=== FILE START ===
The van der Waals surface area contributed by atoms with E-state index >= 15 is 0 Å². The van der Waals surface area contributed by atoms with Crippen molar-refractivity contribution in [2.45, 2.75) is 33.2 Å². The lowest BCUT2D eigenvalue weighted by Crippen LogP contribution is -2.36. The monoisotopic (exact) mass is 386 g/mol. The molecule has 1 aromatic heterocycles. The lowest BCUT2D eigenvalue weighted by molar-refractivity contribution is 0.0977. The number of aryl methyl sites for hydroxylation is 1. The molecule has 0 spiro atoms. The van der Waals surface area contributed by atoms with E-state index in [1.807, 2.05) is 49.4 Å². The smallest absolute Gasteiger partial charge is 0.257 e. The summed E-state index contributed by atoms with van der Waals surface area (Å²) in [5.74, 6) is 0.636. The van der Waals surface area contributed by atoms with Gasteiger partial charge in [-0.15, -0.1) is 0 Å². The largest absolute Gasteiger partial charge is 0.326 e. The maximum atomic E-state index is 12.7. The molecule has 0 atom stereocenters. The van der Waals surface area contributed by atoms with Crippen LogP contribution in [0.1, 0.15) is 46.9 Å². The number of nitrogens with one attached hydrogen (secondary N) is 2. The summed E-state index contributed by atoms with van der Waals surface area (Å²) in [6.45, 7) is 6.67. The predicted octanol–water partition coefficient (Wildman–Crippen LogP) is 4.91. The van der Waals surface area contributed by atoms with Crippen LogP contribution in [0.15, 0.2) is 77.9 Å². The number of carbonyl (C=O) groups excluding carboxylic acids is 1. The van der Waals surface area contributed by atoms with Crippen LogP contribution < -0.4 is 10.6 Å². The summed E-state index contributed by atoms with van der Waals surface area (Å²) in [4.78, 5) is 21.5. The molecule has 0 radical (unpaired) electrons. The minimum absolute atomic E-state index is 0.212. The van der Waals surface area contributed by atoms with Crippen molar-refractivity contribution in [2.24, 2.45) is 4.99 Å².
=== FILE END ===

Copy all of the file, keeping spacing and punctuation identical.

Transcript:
The van der Waals surface area contributed by atoms with E-state index >= 15 is 0 Å². The van der Waals surface area contributed by atoms with Crippen molar-refractivity contribution in [2.45, 2.75) is 33.2 Å². The lowest BCUT2D eigenvalue weighted by Crippen LogP contribution is -2.36. The monoisotopic (exact) mass is 386 g/mol. The molecule has 1 aromatic heterocycles. The lowest BCUT2D eigenvalue weighted by molar-refractivity contribution is 0.0977. The number of aryl methyl sites for hydroxylation is 1. The molecule has 0 spiro atoms. The van der Waals surface area contributed by atoms with E-state index in [1.807, 2.05) is 49.4 Å². The smallest absolute Gasteiger partial charge is 0.257 e. The summed E-state index contributed by atoms with van der Waals surface area (Å²) in [5.74, 6) is 0.636. The van der Waals surface area contributed by atoms with Gasteiger partial charge in [-0.15, -0.1) is 0 Å². The largest absolute Gasteiger partial charge is 0.326 e. The maximum atomic E-state index is 12.7. The molecule has 0 atom stereocenters. The van der Waals surface area contributed by atoms with Crippen LogP contribution in [0.1, 0.15) is 46.9 Å². The number of nitrogens with one attached hydrogen (secondary N) is 2. The summed E-state index contributed by atoms with van der Waals surface area (Å²) in [6.45, 7) is 6.67. The predicted octanol–water partition coefficient (Wildman–Crippen LogP) is 4.91. The van der Waals surface area contributed by atoms with Crippen LogP contribution in [0.15, 0.2) is 77.9 Å². The number of carbonyl (C=O) groups excluding carboxylic acids is 1. The van der Waals surface area contributed by atoms with Crippen LogP contribution < -0.4 is 10.6 Å². The summed E-state index contributed by atoms with van der Waals surface area (Å²) in [4.78, 5) is 21.5. The molecule has 0 radical (unpaired) electrons. The minimum absolute atomic E-state index is 0.212. The van der Waals surface area contributed by atoms with Crippen molar-refractivity contribution in [2.24, 2.45) is 4.99 Å².